The attraction of urban centres is economical. Cities are where inequitable amounts of money are made compared to jobs in the rural economy. The wealth generation that is a part of urban living gives previously agrarian citizens in Asia more spending power, which leads to diversified diets, often of less nutritional value. This coupled with the disproportionate youth population of emergent economies such as the Philippines and Indonesia, who increasingly idealise Western norms, will foment the environment to create higher demand for more expensive protein-rich meat products along with an aggregate uptick in staple commodities such as rice, coffee and beans.

The eventual effects of this new rise in consumerism throughout the developing world can best be interpreted through the lenses of Indonesia. With a population of 239 million people, it is the fourth largest country in the world, of which 50 per cent of its citizens are under the age of 30. Indonesia’s BRICS-worthy developmental story will, much like food demand coming from China, a rival to the archipelago on many fronts, pressure global food supplies.

Figure 2: Number of Households with Annual Disposable Income over US$10,000 (Constant) and Household Disposable Income Real Growth in Indonesia: 2006-2020
(Click to enlarge)

The average household income in Indonesia stood at $6,901 per month in 2011, representing a 5 per cent annual growth in income between 2006 and 2011. According to Euromonitor International, this wide-spread surge in wealth across Southeast Asia’s largest economy is expected to march forward, with the amount of households earning over $10,000 a year to double between the years of 2012 and 2020 from 15 million to over 30 million (figure 2).

This dramatic rise in wealth will allow previously staid appetites to venture into finer and costly foods, namely those higher in protein, having tremendous effects on global resources. Often overlooked is the consumption of water required to produce food. Below is a list of figures first presented by David Pimentel, Laura Westra and Reed F. Noss in Ecological Integrity: Integrating Environment, Conservation and Health detailing how much water it takes to produce various foodstuffs.

Potatoes: 60 gallons of water per pound (or 547 liters/kg)

Wheat: 108 gallons per pound (or 986 liters/kg)

Corn: 168 gallons per pound (or 1,534 liters/kg)

Rice: 229 gallons per pound (or 2,901 liters/kg)

Soybeans: 240 gallons per pound (or 2,191 liters/kg)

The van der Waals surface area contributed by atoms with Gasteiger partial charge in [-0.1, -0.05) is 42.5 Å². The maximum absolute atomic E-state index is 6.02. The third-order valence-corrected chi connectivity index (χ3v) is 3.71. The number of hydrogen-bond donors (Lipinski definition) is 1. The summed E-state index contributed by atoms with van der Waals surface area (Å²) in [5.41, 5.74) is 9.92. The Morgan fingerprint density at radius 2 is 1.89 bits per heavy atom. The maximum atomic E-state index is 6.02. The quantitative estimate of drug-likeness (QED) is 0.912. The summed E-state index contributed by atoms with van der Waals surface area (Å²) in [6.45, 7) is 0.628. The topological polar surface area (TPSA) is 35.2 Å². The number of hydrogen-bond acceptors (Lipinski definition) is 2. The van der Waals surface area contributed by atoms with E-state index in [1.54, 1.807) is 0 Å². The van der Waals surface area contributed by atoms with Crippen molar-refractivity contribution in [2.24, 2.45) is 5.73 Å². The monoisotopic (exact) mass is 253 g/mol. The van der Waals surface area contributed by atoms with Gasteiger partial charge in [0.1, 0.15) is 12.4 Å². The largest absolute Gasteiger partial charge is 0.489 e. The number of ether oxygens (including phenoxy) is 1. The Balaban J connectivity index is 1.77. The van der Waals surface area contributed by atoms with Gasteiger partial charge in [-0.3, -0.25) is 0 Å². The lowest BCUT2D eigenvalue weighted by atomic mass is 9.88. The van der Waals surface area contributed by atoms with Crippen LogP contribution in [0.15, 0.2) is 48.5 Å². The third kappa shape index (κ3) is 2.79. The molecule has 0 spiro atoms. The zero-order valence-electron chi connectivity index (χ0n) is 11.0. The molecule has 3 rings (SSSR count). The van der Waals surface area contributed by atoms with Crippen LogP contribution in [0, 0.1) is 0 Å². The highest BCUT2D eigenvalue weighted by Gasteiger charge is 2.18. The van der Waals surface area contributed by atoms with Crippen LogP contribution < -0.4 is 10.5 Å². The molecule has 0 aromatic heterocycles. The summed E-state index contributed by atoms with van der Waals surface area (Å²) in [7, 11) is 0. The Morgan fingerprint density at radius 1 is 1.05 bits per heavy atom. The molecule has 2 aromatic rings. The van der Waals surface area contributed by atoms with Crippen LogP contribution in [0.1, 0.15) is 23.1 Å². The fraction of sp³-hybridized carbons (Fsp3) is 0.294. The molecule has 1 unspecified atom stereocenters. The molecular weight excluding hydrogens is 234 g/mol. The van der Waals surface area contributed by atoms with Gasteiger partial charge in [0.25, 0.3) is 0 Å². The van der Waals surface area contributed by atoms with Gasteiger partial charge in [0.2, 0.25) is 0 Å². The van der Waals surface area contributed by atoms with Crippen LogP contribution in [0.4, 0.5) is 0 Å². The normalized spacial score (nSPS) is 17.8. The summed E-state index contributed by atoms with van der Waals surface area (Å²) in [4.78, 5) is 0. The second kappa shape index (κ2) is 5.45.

Beef: 12,009 gallons per pound (or 109,671 liters/kg)

The ability of food-producing nations to quench internal demand of their own citizens will get frighteningly harder, with valuable natural resources being drained concomitantly against the inexorable economic rise of the emergent world. Thomas Malthus published an essay in 1798 predicting this exact catastrophe: a scenario when the demands of growing populations outstrip that of agricultural production. Taken into consideration the perils faced by farmers in the form of floods and global warming, and the possible shortcomings in agricultural supply becomes even more alarming.

In years past, however, others analysts (mostly scientists and some economists) have come up with a rival theory, labeling themselves cornucopians. These “futurists” believe that advances in technology and the materials that we consume will, in fact, outpace the rise of demand purported to parallel population growth. Cornucopians are often proponents of biotechnological studies that promote genetically modified food. This view also posits that natural resources aren’t as finite as most are led to believe and that scientific solutions will present themselves given due course.

Which ever side is supported, the fundamental needs of humanity on the globe today will continue to demand food in means and manners that will test our ingenuity in the fields of production, sustainability and allocation like never before. How we work together to derive less resource-intensive diets and more technologically advanced foods will determine what time the buffet closes.